OFFICE OF AUDIT DRAFT REGION 7 For Discussion and Comment Only - Subject to Review and Revision KANSAS CITY, KS The City of Kansas City, MO Neighborhood Stabilization Program 1 2014-KC-1003 February 5, 2014 Issue Date: February 5, 2014 Audit Report Number: 2014-KC-1003 TO: Dana Buckner, Director, Office of Community Planning and Development, Kansas City, KS, 7AD //signed// FROM: Ronald J. Hosking, Regional Inspector General for Audit, 7AGA SUBJECT: The City of Kansas City, MO, Did Not Properly Obligate Its NSP1 Grant Funds and Allowed Its Subrecipient To Enter Into Contracts Without the Required Provisions Attached is the U.S. Department of Housing and Urban Development (HUD), Office of Inspector General’s (OIG) final results of our review of the City of Kansas City, MO. HUD Handbook 2000.06, REV-4, sets specific timeframes for management decisions on recommended corrective actions. For each recommendation without a management decision, please respond and provide status reports in accordance with the HUD Handbook. Please furnish us copies of any correspondence or directives issued because of the audit. The Inspector General Act, Title 5 United States Code, section 8M, requires that OIG post its publicly available reports on the OIG Web site. Accordingly, this report will be posted at http://www.hudoig.gov. If you have any questions or comments about this report, please do not hesitate to call me at 913-551-5870. . February 5, 2014 The City of Kansas City, MO, Did Not Properly Obligate Its NSP1 Grant Funds and Allowed Its Subrecipient To Enter Into Contracts Without the Required Provisions Highlights Audit Report 2014-KC-1003 What We Audited and Why What We Found We selected the City of Kansas City, The City improperly obligated $63,494 of its NSP1 MO’s Neighborhood Stabilization funds. It improperly obligated $14,467 when it used Program 1 (NSP1) based on previous estimated instead of actual amounts and $49,027 when problems in the City’s Community it used amounts based on contracts signed after the Development Block Grant (CDBG) obligation deadline of September 19, 2010. program and the amount of funding it received. During fiscal year 2008, the The City also allowed its subrecipient to enter into City received more than $7.3 million in contracts without all of the required provisions. None NSP1 funding. Our audit objectives of its seven contracts between the subrecipient and its were to determine whether the City primary property developers included all required properly obligated its NSP1 grant funds provisions. and allowed its subrecipient to enter into contracts without the required provisions. What We Recommend We recommend that HUD require the City to develop and implement a system to track its subrecipient’s obligation of NSP1 funds and develop and implement detailed operational policies and procedures to ensure proper obligation of NSP1 funds. In addition, we recommend that HUD require the City to work with its subrecipient to amend its NSP1- funded contracts to include the missing provisions and adequately train its staff regarding the provisions required in NSP1-funded contracts. TABLE OF CONTENTS Background and Objectives 3 Results of Audit Finding 1: The City Improperly Obligated $63,494 of Its NSP1 Funds 4 Finding 2: The City Allowed Its Subrecipient To Enter Into Contracts Without 6 the Required Provisions Scope and Methodology 8 Internal Controls 9 Appendixes A. Auditee Comments and OIG’s Evaluation 11 B. Criteria 14 2 BACKGROUND AND OBJECTIVES The Neighborhood Stabilization Program (NSP) was authorized under Title III of the Housing and Economic Recovery Act of 2008. It provides grants to States and certain local communities to purchase foreclosed-upon or abandoned homes and rehabilitate, resell, or redevelop them to stabilize neighborhoods and stem the declining value of neighboring homes. The Act calls for allocating funds to “states and units of local governments with the greatest need.” In the first phase of the program, NSP1, the U.S. Department of Housing and Urban Development (HUD) allocated $3.9 billion in program funds to assist in the redevelopment of abandoned and foreclosed-upon homes. On March 19, 2009, HUD signed an agreement with the City of Kansas City, MO, for more than $7.3 million in NSP1 funds. The City is responsible for ensuring that the NSP1 funds are used in accordance with program requirements. On June 17, 2009, the City contracted with the Economic Development Corporation of Kansas City to administer the NSP1 funds as its subrecipient. The use of a designated subrecipient did not relieve the City of its responsibility to ensure that program funds were used in accordance with applicable requirements. During calendar years 2009 and 2010, the Corporation contracted with seven primary property developers to acquire and rehabilitate qualified, abandoned or foreclosed-upon properties in the greater Kansas City area. The City and the Corporation are responsible for determining the adequacy of performance under subrecipient agreements as described in 24 CFR (Code of Federal Regulations) 570.910. They are also required to ensure that all contracts funded under NSP1 comply with procurement regulations at 24 CFR 84.84(h)(5), appendix A. The Disaster Recovery Grant Reporting (DRGR) system was developed by HUD for the Disaster Recovery Block Grant program and other special appropriations. HUD uses the DRGR system to track NSP1 funding because no other application and reporting system is sufficiently flexible to deal with program requirements. Our audit objectives were to determine whether the City properly obligated its NSP1 funds and allowed its NSP1 subrecipient to enter into contracts without the required provisions. 3 RESULTS OF AUDIT Finding 1: The City Improperly Obligated $63,494 of Its NSP1 Funds The City improperly obligated $63,494 of its NSP1 funds. This condition occurred because the City lacked controls to track or monitor the Corporation’s obligation of NSP1 funds. As a result, the funds were not available for use by other qualified program participants. The City Improperly Obligated NSP1 Funds The City improperly obligated $63,494 of its NSP1 funds, contrary to section 2301(c)(1) of the Housing and Economic Recovery Act, which requires grantees to use NSP funds within 18 months of receipt of the funds. Compliance with the statutory 18-month use requirement requires the grantee or subrecipient to document that an obligation linked to a specific NSP activity was incurred. NSP Policy Alert, Volume 3, April 23, 2010, states that if the grantee or subrecipient provides assistance to a developer, an obligation may be recorded when the developer’s agreement is executed and the developer has identified specific properties to be acquired or rehabilitated. HUD will consider the NSP funds obligated for a specific activity only when the developer furnishes the grantee or subrecipient with information identifying specific properties and providing documented cost estimates for each activity (see appendix B). As of September 30, 2010, the City reported more than $7.3 million (100 percent) of its initial NSP1 funds as obligated in the DRGR system. The City generally based its obligations on information provided by the Corporation. In four instances, it improperly obligated a total of $14,467 when the Corporation estimated the obligations, which were not fully supported by contracts, and entered into written agreements with primary property developers. In two instances, the City improperly obligated a total of $49,027 when the Corporation obligated funds based on contracts signed after the obligation deadline of September 19, 2010. The two contracts were signed on January 6 and September 11, 2011. The City Lacked Controls Over the Obligation of NSP1 Funds The City lacked controls to track or monitor the Corporation’s obligation of its NSP1 funds. It generally relied on information provided by the Corporation and did not require its program staff to verify the obligation information received from the Corporation. The City’s program staff told us they did not review the 4 obligation information received from the Corporation against supporting documentation before entering the data into the DRGR system. Funds Were Not Available for Program Participants As a result of the issues discussed above, a total of $63,494 of the City’s NSP1 funds was not available for use by other qualified program participants. Recommendations We recommend that the Director of HUD’s Kansas City, KS, Office of Community Planning and Development require the City to 1A. Develop and implement a system to track and monitor the Corporation’s obligation of NSP1 funds to comply with section 2301(c)(1) of the Housing and Economic Recovery Act and applicable HUD rules and regulations. 1B. Develop and implement detailed operational policies and procedures to ensure proper obligation of NSP1 funds, including ongoing program income, in compliance with the Housing and Economic Recovery Act and applicable HUD rules and regulations. 5 RESULTS OF AUDIT Finding 2: The City Allowed Its Subrecipient To Enter Into Contracts Without the Required Provisions The City allowed the Corporation to enter into seven NSP1-funded contracts that did not contain all of the required provisions. This condition occurred because the City did not adequately train its program and Corporation staff regarding HUD contract requirements. As a result, the City and HUD lacked assurance the contractors would comply with all program requirements. In addition, they could not ensure that their own interests were fully protected. Required Provisions Were Not Included in NSP1 Contracts The City allowed its NSP1 subrecipient to enter into seven NSP1-funded contracts without all of the provisions required by Federal regulations. On June 17, 2009, the City contracted with the Corporation to administer its NSP1 grant funds. The Corporation was required to follow Community Development Block Grant (CDBG) procurement rules outlined in 24 CFR 84.84 to hire contractors for the purchase of goods and services. During calendar years 2009 and 2010, the Corporation contracted with seven primary property developers to acquire and rehabilitate qualified, abandoned or foreclosed-upon properties in the Kansas City area. According to regulations at 24 CFR 84.84(h)(5), appendix A, all contracts, including small purchases, awarded by recipients and their contractors are required to contain certain provisions, including (1) Copeland “Anti-Kickback” Act, (2) Contract Work Hours and Safety Standards Act, (3) rights to inventions made under a contract or agreement, (4) Clean Air Act and Federal Water Pollution Control Act, (5) Byrd anti-lobbying amendment, (6) debarment and suspension, and (7) Drug-Free Workplace Act requirements (see appendix B). None of the seven contracts between the Corporation and its primary property developers addressed any of the above required provisions. As a result of our review, the Corporation began preparing contract amendments to address the missing provisions in each of the contracts. The City Did Not Adequately Train Program Staff The City did not adequately train its program and the Corporation staff regarding HUD contract requirements. Its program and the Corporation staff members told 6 us that they had not been trained regarding the required provisions of NSP1 contracts and did not review the seven contracts for compliance with applicable regulations. There Was No Assurance of Program Compliance The City and HUD lacked assurance that the contractors would comply with all program requirements. In addition, they could not ensure that their own interests were fully protected. Recommendations We recommend that the Director of HUD’s Kansas City, KS, Office of Community Planning and Development work with the City to require the Corporation to 2A. Amend its NSP1 contracts with its primary property developers to include the missing provisions. 2B. Adequately train its staff regarding the required provisions of NSP1-funded contracts. 7 SCOPE AND METHODOLOGY Our review period generally covered March 19, 2009, through March 19, 2013. We performed onsite work from August 16 through November 20, 2013, at City Hall, located at 414 East 12th Street, Kansas City, MO. We performed additional onsite work at the subrecipient’s offices, located at 1100 Walnut, Suite 1700, Kansas City, MO. To accomplish our objectives, we interviewed City and the Corporation staff and reviewed Applicable provisions of the Code of Federal Regulations, the Housing and Economic Recovery Act of 2008, Office of Management and Budget circulars, and various program policy alerts; The City’s Procurement Procedures Manual; Relevant audit reports and the City’s audited financial statements; The grant and subrecipient agreements, which included other contractor contracts; and The subrecipient’s obligation and expense files. We reviewed a sample of 14 NSP1 obligations from a universe of 63 (22 percent) completed by the City before the obligation deadline of September 19, 2010. We initially selected nine sample obligations for testing to determine whether they complied with section 2301(c)(1) of the Housing and Economic Recovery Act. The nine sample obligations included those recorded closest to the obligation deadline because they were likely to be misstated or otherwise have high risk. Because we found evidence of improper obligations, we expanded the sample to include five additional obligations recorded during the beginning and peak periods of the program. We selected the highest dollar amounts due to the likelihood of misstatements or the potential for high risk. When selecting our sample, we did not consider the organizations carrying out the activities because there were no known special circumstances in regard to them. We also did not select administrative fees for testing because the City was allowed to obligate 10 percent of the grant for administrative costs upfront. The cumulative dollar amount of the obligations tested was nearly $1.5 million of the more than $7.6 million (19.57 percent) in obligations. We also reviewed seven property developer agreements and the City’s procurement process used to select the developers. The seven developers were the only ones the Corporation used to acquire and rehabilitate single-family projects using NSP1 funds. We relied on computer-processed data provided by the City and the Corporation, which was responsible for the administration of the City’s NSP1. We performed sufficient tests of the data using data analysis techniques, and based on the assessments and testing, we concluded that the data were sufficiently reliable to be used in meeting our objective. We performed our review in accordance with generally accepted government auditing standards. Those standards require that we plan and perform the audit to obtain sufficient, appropriate evidence to provide a reasonable basis for our findings and conclusions based on our audit objective(s). We believe that the evidence obtained provides a reasonable basis for our findings and conclusions based on our audit objectives. 8 INTERNAL CONTROLS Internal control is a process adopted by those charged with governance and management, designed to provide reasonable assurance about the achievement of the organization’s mission, goals, and objectives with regard to Effectiveness and efficiency of operations, Reliability of financial reporting, and Compliance with applicable laws and regulations. Internal controls comprise the plans, policies, methods, and procedures used to meet the organization’s mission, goals, and objectives. Internal controls include the processes and procedures for planning, organizing, directing, and controlling program operations as well as the systems for measuring, reporting, and monitoring program performance. Relevant Internal Controls We determined that the following internal controls were relevant to our audit objectives: Controls over obligating NSP1 funds. Controls over developing NSP1 contracts. We assessed the relevant controls identified above. A deficiency in internal control exists when the design or operation of a control does not allow management or employees, in the normal course of performing their assigned functions, the reasonable opportunity to prevent, detect, or correct (1) impairments to effectiveness or efficiency of operations, (2) misstatements in financial or performance information, or (3) violations of laws and regulations on a timely basis. Significant Deficiencies Based on our review, we believe that the following items are significant deficiencies: The City did not have adequate controls over obligating its NSP1 funds (see finding 1). The City did not have controls to ensure that its program and subrecipient contracts contained all of the required provisions (see finding 2). 9 Separate Communication of Minor Deficiencies We reported minor deficiencies to the auditee in a separate management memorandum 10 APPENDIXES Appendix A AUDITEE COMMENTS AND OIG’S EVALUATION Ref to OIG Evaluation Auditee Comments Comments 11 Ref to OIG Evaluation Auditee Comments Comment 1 12 OIG Evaluation of Auditee Comments Comment 1 We noted that the Housing and Economic Recovery Act of 2008 authorizes the Secretary to specify alternative requirements to any provision of the Community Development Act of 1974. In part, the Secretary is required to provide Congress with written notice of waivers and publish them in the Federal Register. On October 19, 2010, HUD published a notice of NSP1 reallocation process changes in the Federal Register. This notice provides a range of corrective actions for grantees who fail to meet the 18-month requirement and recognizes that grantees will not be able to budget perfectly. It also provides guidance allowing a reasonable contingency for each project. We considered these provisions, reevaluated the draft recommendation, and based upon the circumstances involved, we changed the recommendation accordingly. 13 Appendix B CRITERIA Housing and Economic Recovery Act of 2008 Section 2301(c)(1): “In general, any state or unit of general local government that Receives amounts pursuant to this section shall, not later than 18 months after the receipt of such amounts, use such amounts to purchase and redevelop abandoned and foreclosed homes and residential properties.” NSP Policy Alert, Volume 3, April 23, 2010 Overview: “Section 2301(c)(1) of the Housing and Economic Act of 2008 requires grantees to use NSP funds within 18 months of receipt of the funds. The NSP Notice published on October 6, 2008, provides that NSP funds are used for the purposes of section 2301(c)(1) when they are obligated by a grantee (or its subrecipient) for a specific NSP activity. Thus compliance with the statutory use requirement requires the grantee (or subrecipient) to document the following: an obligation was incurred, and the obligation can be linked to a NSP specific activity.” Definition: “The term ‘obligation’ means the amounts of orders placed, contracts awarded, goods and services received, and similar transactions during a given period that will require payment by the grantee (or subrecipient) during the same or future period. Note that none of these actions would constitute a use for NSP purposes unless the action is related to a specific activity. Except for certain activities (which are discussed below), HUD does not consider NSP funds obligated for a specific activity unless the obligation can be linked to a specific address and/or household. The NSP Notice explicitly provides that funds are not obligated for an activity when sub awards (e.g., grants to subrecipients or to units of general local government) are made.” 24 CFR 84.84 24 CFR 84.84(h)(5): “All contracts, including small purchases, awarded by recipients and their contractors shall contain the procurement provisions of appendix A as applicable.” Appendix A to Part 84 – Contract Provisions 1) Equal Employment Opportunity: All contracts shall contain a provision requiring compliance with E.O. 11246, “Equal Employment Opportunity.” 2) Copeland “Anti-Kickback” Act (18 U.S.C. [United States Code] 874 and 40 U.S.C. 276c): All contracts and subgrants in excess of $2000 for construction or repair awarded by recipients and subrecipients shall include a provision for compliance with the Copeland “Anti-Kickback” Act (18 U.S.C. 874). 14 3) Davis-Bacon Act, as amended (40 U.S.C. 276a to a-7): When required by Federal program legislation, all construction contracts awarded by the recipients and subrecipients of more than $2000 shall include a provision for compliance with the Davis-Bacon Act (40 U.S.C. 276a to a-7). 4) Contract Work Hours and Safety Standards Act (40 U.S.C. 327 through 333): Where applicable, all contracts awarded by recipients in excess of $2000 for construction contracts and in excess of $2500 for other contracts that involve the employment of mechanics or laborers shall include a provision for compliance with Sections 102 and 107 of the Contract Work Hours and Safety Standards Act (40 U.S.C. 327-333). 5) Rights to Inventions Made Under a Contract or Agreement: Contracts or agreements for the performance of experimental, developmental, or research work shall provide for the rights of the Federal Government and the recipient in any resulting invention in accordance with 37 CFR part 401, “Rights to Inventions Made by Nonprofit Organizations and Small Business Firms Under Government Grants, Contracts and Cooperative Agreements,” and any implementing regulations issued by HUD. 6) Clean Air Act (42 U.S.C. 7401 et seq.) and the Federal Water Pollution Control Act (33 U.S.C. 1251 et seq.), as amended: Contracts and subgrants of amounts in excess of $100,000 shall contain a provision that requires the recipient to agree to comply with all applicable standards, orders or regulations issued pursuant to the Clean Air Act (42 U.S.C. 7401 et seq.) and the Federal Water Pollution Control Act as amended (33 U.S.C. 1251 et seq.). 7) Byrd Anti-Lobbying Amendment (31 U.S.C. 1352): Contractors who apply or bid for an award of $100,000 or more shall file the required certification. 15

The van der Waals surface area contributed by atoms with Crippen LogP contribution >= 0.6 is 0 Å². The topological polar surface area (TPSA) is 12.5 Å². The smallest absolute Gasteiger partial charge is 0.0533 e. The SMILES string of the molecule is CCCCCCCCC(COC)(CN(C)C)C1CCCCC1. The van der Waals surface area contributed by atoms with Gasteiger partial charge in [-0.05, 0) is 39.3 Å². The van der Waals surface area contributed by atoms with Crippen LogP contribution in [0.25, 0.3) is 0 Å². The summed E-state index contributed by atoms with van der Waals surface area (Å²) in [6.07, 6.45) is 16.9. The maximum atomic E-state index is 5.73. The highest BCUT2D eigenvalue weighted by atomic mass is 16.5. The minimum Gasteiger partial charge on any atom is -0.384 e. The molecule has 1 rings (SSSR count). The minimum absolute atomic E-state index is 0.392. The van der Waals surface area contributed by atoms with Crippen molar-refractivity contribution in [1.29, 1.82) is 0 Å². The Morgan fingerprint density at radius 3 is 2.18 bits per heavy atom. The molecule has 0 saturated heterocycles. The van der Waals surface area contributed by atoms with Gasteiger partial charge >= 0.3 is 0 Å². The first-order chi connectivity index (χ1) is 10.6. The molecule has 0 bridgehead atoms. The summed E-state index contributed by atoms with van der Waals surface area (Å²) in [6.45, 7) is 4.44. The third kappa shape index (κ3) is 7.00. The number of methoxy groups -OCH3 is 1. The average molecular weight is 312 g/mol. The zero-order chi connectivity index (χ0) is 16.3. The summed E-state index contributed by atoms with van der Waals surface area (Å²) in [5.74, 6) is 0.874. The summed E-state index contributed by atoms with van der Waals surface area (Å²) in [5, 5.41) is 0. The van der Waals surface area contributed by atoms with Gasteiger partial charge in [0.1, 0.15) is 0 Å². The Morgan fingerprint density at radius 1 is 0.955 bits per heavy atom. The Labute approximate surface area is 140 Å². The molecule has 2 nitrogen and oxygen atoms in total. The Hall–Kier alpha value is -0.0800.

The City of Kansas City, MO, Did Not Properly Obligate Its NSP1 Grant Funds and Allowed Its Subrecipient To Enter Into Contracts Without the Required Provisions
Published by the Department of Housing and Urban Development, Office of Inspector General on 2014-02-05.
Below is a raw (and likely hideous) rendition of the original report. (PDF)